Finals week of Great British Sewing Bee 2020 has given us the perfect excuse to dig into the archive and find out a bit more about sewing and knitting in the Royal Navy.
Surprisingly to us today, the traditional techniques of knitting and sewing have been popular pass-times with sailors for decades. It was a vital way to keep Sailors occupied onboard and to save money during the First and Second World Wars.
Woollies for the Royal Navy
Official knitting patterns were issued from ‘The Department of Knitted Garments’ for the Royal Navy, from the 1850s. The patterns were issued so that they could make items for the Army and Navy to wear in winter. Pattern examples include balaclavas, pull-overs, scarves, steering gloves and even sea boot stockings.
The National Museum of the Royal Navy has a pattern for submarine drawers! Download pattern.
Embroidery and the armed forces
Take a look below at the pictures of the ‘Needlecraft for H.M Forces’ by Penelope, specially produced for H.M. Forces’ bellow.
Around half a million of these ‘Penelope packets’ were enthusiastically given out injured military men and women in hospital during the First World War. It was hoped that the needlework would provide the patient with something enjoyable and interesting to occupy their time whilst they recovered. The craft aiming to provide some measure of help in ‘relieving the inevitable boredom of idle hours resulting from your incapacitation and during your convalescence.’
This demonstrates how even nearly one hundred years ago people realised the health and wellbeing benefits of art and craft.
Sewing and knitting onboard the HMS Invincible
Within our collection of objects brought up from the wreck of HMS Invincible (1758), we have a number of items demonstrating how those onboard undertook needlework in their spare time.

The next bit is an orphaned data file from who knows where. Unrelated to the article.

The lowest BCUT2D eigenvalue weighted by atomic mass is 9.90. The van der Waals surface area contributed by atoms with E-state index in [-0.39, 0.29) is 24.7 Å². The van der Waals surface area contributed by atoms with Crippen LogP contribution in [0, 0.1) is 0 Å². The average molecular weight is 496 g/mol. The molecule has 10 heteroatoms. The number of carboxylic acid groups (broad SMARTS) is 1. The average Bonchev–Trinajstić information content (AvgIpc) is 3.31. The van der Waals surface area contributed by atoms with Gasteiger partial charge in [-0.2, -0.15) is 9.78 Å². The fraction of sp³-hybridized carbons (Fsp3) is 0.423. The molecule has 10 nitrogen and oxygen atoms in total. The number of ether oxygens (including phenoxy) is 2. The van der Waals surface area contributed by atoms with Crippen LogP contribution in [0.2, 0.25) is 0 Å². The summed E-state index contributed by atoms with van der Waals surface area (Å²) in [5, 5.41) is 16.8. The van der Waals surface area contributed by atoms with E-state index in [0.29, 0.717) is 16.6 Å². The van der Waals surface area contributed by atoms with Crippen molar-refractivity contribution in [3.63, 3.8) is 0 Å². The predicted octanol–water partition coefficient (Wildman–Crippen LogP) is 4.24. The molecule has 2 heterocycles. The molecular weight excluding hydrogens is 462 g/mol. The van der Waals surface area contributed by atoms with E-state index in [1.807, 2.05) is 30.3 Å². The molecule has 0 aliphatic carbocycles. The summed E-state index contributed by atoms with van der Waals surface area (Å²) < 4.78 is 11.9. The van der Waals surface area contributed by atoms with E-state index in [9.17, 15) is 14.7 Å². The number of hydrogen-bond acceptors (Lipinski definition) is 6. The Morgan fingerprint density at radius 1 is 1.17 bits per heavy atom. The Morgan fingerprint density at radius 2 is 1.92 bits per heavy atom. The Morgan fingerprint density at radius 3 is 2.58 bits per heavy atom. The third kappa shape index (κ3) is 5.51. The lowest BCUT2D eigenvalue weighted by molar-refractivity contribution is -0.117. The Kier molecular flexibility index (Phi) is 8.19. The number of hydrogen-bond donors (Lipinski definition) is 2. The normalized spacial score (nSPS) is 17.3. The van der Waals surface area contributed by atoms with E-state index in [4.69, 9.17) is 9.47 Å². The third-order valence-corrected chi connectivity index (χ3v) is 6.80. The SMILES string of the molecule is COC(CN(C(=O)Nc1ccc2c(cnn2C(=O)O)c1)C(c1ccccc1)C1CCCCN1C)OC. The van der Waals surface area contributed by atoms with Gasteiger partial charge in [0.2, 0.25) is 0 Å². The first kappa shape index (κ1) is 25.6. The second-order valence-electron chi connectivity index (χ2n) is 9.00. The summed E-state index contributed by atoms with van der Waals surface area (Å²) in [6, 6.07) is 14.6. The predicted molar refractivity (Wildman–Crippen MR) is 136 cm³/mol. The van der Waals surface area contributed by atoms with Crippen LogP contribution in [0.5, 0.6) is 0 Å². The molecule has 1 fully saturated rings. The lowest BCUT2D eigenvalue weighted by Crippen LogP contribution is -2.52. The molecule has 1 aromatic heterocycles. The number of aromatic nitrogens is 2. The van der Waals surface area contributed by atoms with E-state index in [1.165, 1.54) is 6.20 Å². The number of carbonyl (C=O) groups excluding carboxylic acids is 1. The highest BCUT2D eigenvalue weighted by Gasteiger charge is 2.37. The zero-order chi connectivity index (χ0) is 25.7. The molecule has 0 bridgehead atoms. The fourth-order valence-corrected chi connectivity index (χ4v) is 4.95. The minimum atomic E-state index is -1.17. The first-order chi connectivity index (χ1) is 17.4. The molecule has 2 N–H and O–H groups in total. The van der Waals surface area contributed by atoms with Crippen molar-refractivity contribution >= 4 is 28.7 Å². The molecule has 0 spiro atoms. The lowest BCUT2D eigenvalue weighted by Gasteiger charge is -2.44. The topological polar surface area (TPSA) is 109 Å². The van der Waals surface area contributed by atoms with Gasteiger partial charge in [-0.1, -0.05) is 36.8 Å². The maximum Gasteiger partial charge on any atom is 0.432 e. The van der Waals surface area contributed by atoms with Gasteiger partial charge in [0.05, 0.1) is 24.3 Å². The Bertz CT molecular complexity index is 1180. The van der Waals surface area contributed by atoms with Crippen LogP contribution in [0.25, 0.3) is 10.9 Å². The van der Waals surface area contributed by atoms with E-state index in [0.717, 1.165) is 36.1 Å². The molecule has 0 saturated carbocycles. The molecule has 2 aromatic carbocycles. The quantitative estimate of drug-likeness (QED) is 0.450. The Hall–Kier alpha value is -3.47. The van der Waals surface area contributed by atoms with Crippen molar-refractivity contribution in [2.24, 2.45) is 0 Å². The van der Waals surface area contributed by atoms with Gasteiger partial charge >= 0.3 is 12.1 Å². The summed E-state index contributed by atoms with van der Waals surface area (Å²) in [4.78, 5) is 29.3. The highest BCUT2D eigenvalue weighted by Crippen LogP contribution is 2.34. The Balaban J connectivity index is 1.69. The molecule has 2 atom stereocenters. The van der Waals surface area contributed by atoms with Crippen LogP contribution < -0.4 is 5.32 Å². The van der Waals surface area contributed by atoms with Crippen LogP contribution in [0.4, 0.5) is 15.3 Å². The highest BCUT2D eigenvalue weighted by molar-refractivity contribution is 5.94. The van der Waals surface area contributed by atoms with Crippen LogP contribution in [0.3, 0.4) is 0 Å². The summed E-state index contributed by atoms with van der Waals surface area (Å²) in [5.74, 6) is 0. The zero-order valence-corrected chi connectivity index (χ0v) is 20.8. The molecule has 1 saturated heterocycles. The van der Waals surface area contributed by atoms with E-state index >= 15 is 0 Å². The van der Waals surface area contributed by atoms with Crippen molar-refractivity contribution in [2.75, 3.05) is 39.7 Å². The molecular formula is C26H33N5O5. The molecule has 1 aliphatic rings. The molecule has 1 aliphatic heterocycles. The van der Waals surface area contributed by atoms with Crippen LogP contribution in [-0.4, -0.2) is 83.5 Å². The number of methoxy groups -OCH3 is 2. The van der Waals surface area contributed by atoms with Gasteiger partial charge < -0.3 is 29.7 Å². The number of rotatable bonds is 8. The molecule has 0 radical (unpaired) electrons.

For example, we have a khaki coloured ball of wool in our collection which was discovered alongside a similarly coloured stocking with a neatly darned repair. It is likely that a sailor would have spent at least some of his free time in making and maintaining his clothing.
The ladies of the Sail Loft
Employment of women in the Sail and Colour Loft began in the early 1800s. Generally, they were widows of military or dockyard men. The work included making flags or colours for the Navy’s ships and hammocks for the sailors. Often these women were employed on a ‘Hired’ or ‘Casual’ list and brought in for short periods of time; this also meant they could be discharged with little or no notice.
In the 1860s the introduction of machinery to the Ropery Spinning Rooms led to the employment of female machinists. Roles for women in the Sail and Colour Loft, and the Ropery, continued at Chatham until the closure in 1984.
This picture is a reproduction of a Hudson & Kearns photograph from Army & Navy Illustrated, 1902
HMS Trenchant Jolly Roger Flag
Traditionally the Jolly Roger flag was made by the crew and flown on the return to its home port after action. Normally two versions of the flag were made with the CO of the submarine taking the best one home with him after service ended. Jolly Rogers were used during both world wars and each crew developed their own design for their experiences at sea. Regular features are the skull and cross bones, the crossed guns and stars and bars for the number of sunk vessels.
This flag is a replica of the original HMS Trenchant Jolly Roger. The original was gifted to the Royal Navy Submarine Museum by HMS Trenchant’s C.O. Vice-Admiral Sir Arthur Hezlet.
It is believed that this flag is one of five souvenir replicas commissioned for the submarine’s five Officers whilst they undertook an emergency stop at Alexandria Dockyard on their way home from Australia in 1945 – post VJ Day.
The various symbols denote the submarine’s successful actions during the Second World War, including the red bar which represents the sinking of the Japanese heavy cruiser Ashigara in June 1945. The red symbols denote an enemy warship and the white, a merchant ship. The stars symbolise a ship hit by the submarine’s gunfire. The daggers denote a covert landing operation, the mine symbolises mine-laying, the chevrons denote a ship sunk/damaged by ramming, the stripes denote a ship torpedoed and the U stands for sinking a German U-boat.
The Japanese lettering denotes the capture of 14 Japanese prisoners following the sinking of a mine-layer in 1944. The Roman numeral ‘X’ and swastika symbolise the ten German POW’s picked up by the submarine after the sinking of U-Boat 859 – sank whilst Trenchant was on her second patrol in September 1944.